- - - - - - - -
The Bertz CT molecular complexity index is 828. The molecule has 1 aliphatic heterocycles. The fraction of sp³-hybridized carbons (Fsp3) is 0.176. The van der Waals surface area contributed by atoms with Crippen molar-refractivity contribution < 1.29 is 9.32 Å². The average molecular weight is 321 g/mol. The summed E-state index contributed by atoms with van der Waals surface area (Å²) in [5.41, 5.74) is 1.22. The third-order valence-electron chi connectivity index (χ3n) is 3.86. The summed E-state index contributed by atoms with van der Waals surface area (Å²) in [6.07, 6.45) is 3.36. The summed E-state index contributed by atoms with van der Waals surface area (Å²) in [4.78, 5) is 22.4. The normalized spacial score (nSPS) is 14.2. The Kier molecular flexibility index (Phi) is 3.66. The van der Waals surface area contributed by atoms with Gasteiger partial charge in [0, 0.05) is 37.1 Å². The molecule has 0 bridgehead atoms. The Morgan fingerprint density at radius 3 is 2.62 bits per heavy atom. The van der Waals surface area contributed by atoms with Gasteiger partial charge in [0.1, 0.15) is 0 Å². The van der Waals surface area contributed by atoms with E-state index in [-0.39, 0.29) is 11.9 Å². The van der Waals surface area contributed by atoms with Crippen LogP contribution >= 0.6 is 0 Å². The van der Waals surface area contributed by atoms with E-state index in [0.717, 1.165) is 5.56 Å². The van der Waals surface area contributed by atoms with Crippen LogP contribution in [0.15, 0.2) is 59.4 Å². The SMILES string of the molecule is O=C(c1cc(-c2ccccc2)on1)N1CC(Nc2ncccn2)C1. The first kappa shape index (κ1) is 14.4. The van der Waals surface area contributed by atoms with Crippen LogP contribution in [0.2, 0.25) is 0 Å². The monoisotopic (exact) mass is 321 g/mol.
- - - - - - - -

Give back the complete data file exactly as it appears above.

The Bertz CT molecular complexity index is 828. The molecule has 1 aliphatic heterocycles. The fraction of sp³-hybridized carbons (Fsp3) is 0.176. The van der Waals surface area contributed by atoms with Crippen molar-refractivity contribution < 1.29 is 9.32 Å². The average molecular weight is 321 g/mol. The summed E-state index contributed by atoms with van der Waals surface area (Å²) in [5.41, 5.74) is 1.22. The third-order valence-electron chi connectivity index (χ3n) is 3.86. The summed E-state index contributed by atoms with van der Waals surface area (Å²) in [6.07, 6.45) is 3.36. The summed E-state index contributed by atoms with van der Waals surface area (Å²) in [4.78, 5) is 22.4. The normalized spacial score (nSPS) is 14.2. The Kier molecular flexibility index (Phi) is 3.66. The van der Waals surface area contributed by atoms with Gasteiger partial charge in [0, 0.05) is 37.1 Å². The molecule has 0 bridgehead atoms. The Morgan fingerprint density at radius 3 is 2.62 bits per heavy atom. The van der Waals surface area contributed by atoms with Gasteiger partial charge in [0.1, 0.15) is 0 Å². The van der Waals surface area contributed by atoms with E-state index in [-0.39, 0.29) is 11.9 Å². The van der Waals surface area contributed by atoms with Crippen LogP contribution >= 0.6 is 0 Å². The van der Waals surface area contributed by atoms with E-state index in [0.717, 1.165) is 5.56 Å². The van der Waals surface area contributed by atoms with Crippen LogP contribution in [0.15, 0.2) is 59.4 Å². The SMILES string of the molecule is O=C(c1cc(-c2ccccc2)on1)N1CC(Nc2ncccn2)C1. The first kappa shape index (κ1) is 14.4. The van der Waals surface area contributed by atoms with Crippen LogP contribution in [0.2, 0.25) is 0 Å². The monoisotopic (exact) mass is 321 g/mol.